U.S. News & World Report released its “Best Window Replacement Companies” for 2023, including nine manufacturers. Published through U.S. News 360 Reviews, the magazine selected window companies to award across categories ranging from Best Budget to Best Overall, noting the pros and cons of each provider.

“If the age, wear and tear on your current windows make the house look older and hurt your home’s energy efficiency, new windows can solve those problems,” the magazine’s editors suggested. Today’s engineering and fabrication techniques make the latest windows more durable and energy efficient than those of past decades, they noted.

In their estimates for energy savings, the publication cited information published by This Old House magazine, citing a benefit of between $101 and $583 per year in savings on energy bills. Going from double-pane to triple-pane can save between $27 and $197 per year, editors suggested.

The award for Best Overall went to Renewal by Andersen—Andersen’s replacement division, including products manufactured from a proprietary wood-plastic composite material known as Fibrex. Renewal by Andersen windows are manufactured, sold and installed by the company through full-service dealerships. Editors noted the availability of products across 48 states as a plus, along with the company’s longstanding 100-year history and the availability of virtual design tools. The brand offers performance specs ranging from a U-factor of 0.16 to 0.20.

As for the brands “cons,” the magazine listed a lack of sample pricing and the limitation of just one material.

Champion Windows’ lifetime coverage earned the company a designation for Best Warranty, including necessary parts, repairs and labor “at no extra cost.” Broken glass, seal failure, screen repairs and waste removal are also covered, the magazine noted.

The company was praised for keeping its installation services “in-house,” instead of subbing out, but dinged for a lack of nationwide coverage. “Nevertheless, its focus on service quality, year-round installation, and energy-efficient windows makes Champion a compelling window replacement option in the states where it’s available,” the article said.

The Best for Aluminum award went to Milgard, a Miter Brands company, noting that “few companies on our list provide this material for replacements.” At the same time, the brand’s biggest disadvantage is in limited availability, the magazine noted, as, according to the publication, Milgard is only available in Western states.

Marvin snagged the Best for Custom Options designation, with “many window types and design options,” as well as decorative and specialty glass, while Harvey Windows + Doors was awarded for Best Wood Windows. In the case of Harvey, the magazine reported that the company has a “sterling reputation,” with a 4.85 out of 5 stars rating with the Better Business Bureau and high customer ratings.

Pella landed an award for an abundance of Energy Star-rated products, earning the company a Best for the Environment award. In July, the company earned an honorable mention in [DWM]’s Annual Green Awards, noting that the manufacturer has 49 products in Energy Star’s Most Efficient 2023 database—more than any other. U.S. News & World Report also picked up on the company’s use of recycled stains, which was noted in [DWM]’s awards. On the downside, “you can only get an in-house installation if you live within range of a showroom; otherwise, you’ll have to hire an independent contractor, go through Lowe’s, or do it yourself,” the magazine noted.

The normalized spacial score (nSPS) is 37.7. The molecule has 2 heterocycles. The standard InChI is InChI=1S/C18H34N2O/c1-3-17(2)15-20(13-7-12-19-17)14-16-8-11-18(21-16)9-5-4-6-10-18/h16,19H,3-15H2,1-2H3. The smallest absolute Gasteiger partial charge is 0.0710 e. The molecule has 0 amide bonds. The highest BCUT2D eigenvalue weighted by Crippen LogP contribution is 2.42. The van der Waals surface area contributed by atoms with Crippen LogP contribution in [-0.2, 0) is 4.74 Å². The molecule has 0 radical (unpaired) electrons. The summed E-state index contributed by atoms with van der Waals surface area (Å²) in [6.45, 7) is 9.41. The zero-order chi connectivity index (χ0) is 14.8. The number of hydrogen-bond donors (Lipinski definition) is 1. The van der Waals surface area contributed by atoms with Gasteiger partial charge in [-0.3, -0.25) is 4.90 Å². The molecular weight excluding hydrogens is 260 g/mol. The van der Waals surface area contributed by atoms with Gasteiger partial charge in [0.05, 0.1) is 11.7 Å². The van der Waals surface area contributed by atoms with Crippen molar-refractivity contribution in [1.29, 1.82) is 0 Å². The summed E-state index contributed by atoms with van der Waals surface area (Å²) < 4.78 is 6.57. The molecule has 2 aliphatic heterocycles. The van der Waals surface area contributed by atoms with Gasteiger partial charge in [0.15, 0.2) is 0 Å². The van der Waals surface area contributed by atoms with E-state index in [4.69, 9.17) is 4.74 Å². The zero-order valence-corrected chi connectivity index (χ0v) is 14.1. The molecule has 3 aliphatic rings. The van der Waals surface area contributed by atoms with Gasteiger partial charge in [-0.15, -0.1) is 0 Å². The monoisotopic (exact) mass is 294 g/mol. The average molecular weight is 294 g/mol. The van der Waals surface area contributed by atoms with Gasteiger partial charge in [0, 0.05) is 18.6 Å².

Simonton Windows & Doors was designated Best for Vinyl, with 14 collections of vinyl windows and several glass options. With dealers, retailers and contractors across 50 states, the company was praised for being, “the most widely available vinyl window manufacturer” on the list.

Last, but not least, Jeld-Wen made the list as Best Budget, though the company was also noted for leading “the pack” by number of products and availability. Three out of the company’s 12 collections are labeled for their low prices, the magazine wrote, and a range of options that you would expect to find in more “elite collections.” Despite such wide availability, “the brand suffers due to customers having to be dependent on third-party installers who may or may not be experienced with the brand,” it warned.

Ultimately the publication suggested that “location matters as much as the type of windows you choose.” With some companies providing services and products regionally, the article noted the difficulties associated with shipping heavy windows, along with factors such as elevation changes that can impact products.

To form its list, the magazine’s contributor consulted experts, including a window company executive and the CEO of an organization that certifies window installers. Selections were then narrowed by product offerings and services available in each geographic region, concluding, “Overall, we found that the best window replacement company depends on where in the U.S. you live and what those companies can offer in your area.”

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